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Questions about superintendent's car and driver

DEKALB COUNTY, Ga. -- A school district facing serious financial problems has purchased its superintendent a brand new vehicle, and there's also the DeKalb school employee who occasionally serves as Cheryl Atkinson's personal driver.

Dekalb County schools recently laid-off over 100 employees as the district wrestles with a budget shortfall that still stands at $24 million.

Dekalb school board member Paul Womack said buying the superintendent a new car was a good investment.

"While I appreciate people inquiring, it's much ado about nothing," said Womack.

11Alive began asking questions after calls from people concerned about the school district's budget situation.

Documents obtained by the group Dekalb School Watch show the district recently bought Atkinson a 2013 Ford Explorer. A district spokesperson says it's part of Atkinson's contract that she receives a car for business and personal use.

The head of the Georgia Federation of Teachers says a new car and employee to occasionally serve as driver sounds like unnecessary luxuries in serious financial times.

"If we could afford it, wonderful," said Verdaillia Turner. "We do feel a driver is more than luxurious. It's going overboard. We don't see that it's necessary.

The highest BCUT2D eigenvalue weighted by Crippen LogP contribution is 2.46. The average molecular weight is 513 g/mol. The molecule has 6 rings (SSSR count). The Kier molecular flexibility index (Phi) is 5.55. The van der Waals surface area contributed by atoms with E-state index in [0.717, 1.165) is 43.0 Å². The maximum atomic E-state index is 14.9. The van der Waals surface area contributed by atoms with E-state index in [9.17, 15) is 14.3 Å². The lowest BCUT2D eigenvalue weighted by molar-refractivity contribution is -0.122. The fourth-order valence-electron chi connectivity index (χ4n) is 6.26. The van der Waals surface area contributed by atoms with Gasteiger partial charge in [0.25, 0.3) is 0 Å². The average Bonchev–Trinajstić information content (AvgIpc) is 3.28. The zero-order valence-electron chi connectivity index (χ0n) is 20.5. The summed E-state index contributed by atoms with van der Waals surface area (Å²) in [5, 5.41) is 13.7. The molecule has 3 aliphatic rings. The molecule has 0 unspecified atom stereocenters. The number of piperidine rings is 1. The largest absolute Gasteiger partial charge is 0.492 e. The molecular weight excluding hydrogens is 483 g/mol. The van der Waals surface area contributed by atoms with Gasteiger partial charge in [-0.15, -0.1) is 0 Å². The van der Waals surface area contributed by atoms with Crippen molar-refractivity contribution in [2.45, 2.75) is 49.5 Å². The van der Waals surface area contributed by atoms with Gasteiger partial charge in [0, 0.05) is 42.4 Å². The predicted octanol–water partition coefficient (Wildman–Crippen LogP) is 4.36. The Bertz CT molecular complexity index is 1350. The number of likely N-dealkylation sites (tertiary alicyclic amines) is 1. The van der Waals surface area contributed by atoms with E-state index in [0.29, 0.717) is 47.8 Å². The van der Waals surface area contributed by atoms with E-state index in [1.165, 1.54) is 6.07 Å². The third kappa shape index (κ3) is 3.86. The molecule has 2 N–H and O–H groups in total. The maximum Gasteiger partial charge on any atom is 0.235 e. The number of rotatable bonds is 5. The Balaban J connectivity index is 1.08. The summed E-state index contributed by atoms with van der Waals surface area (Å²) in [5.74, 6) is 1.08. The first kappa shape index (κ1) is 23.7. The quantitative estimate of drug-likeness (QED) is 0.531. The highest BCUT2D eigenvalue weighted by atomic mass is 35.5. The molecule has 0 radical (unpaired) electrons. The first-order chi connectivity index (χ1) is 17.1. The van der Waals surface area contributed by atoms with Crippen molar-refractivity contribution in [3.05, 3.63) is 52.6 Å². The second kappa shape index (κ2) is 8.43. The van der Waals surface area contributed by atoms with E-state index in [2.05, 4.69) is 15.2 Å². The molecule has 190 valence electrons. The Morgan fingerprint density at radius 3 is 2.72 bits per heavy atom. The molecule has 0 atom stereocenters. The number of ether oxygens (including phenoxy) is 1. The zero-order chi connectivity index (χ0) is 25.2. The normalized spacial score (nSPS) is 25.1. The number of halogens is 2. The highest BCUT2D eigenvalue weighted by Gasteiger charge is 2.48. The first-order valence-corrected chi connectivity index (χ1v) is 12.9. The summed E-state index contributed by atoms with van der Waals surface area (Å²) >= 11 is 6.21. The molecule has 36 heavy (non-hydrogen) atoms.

According to Womack, Atkinson was initially given a 2006 Ford that was in need of repairs.
The school system traded that and two other vehicles for the 2013 Explorer. According to documents, the value of the three vehicles was $23,500, so after the trade in taxpayers forked out $8,963 for the Explorer.

The resource officer who occasionally serves as Atkinson's driver is a fulltime salaried employee who was hired to provide security at the district office. The district's spokesperson insists it does not cost taxpayers any extra when the officer travels with the superintendent.

"She doesn't use this guy very often," said Womack. "She has to go from meeting to meeting to meeting outside and if she doesn't know where she's going or how she's getting there, it's better to have someone driving her."

Taxpayers funded both a car and driver when Beverly Hall was superintendent of Atlanta city schools. According to the district, Hall's successor, Erroll Davis, has neither.

Gwinnett school superintendent Alvin Wilbanks drives his own personal car, but does get a $1,500 a month car allowance.

Efforts to reach Atkinson were unsuccessful.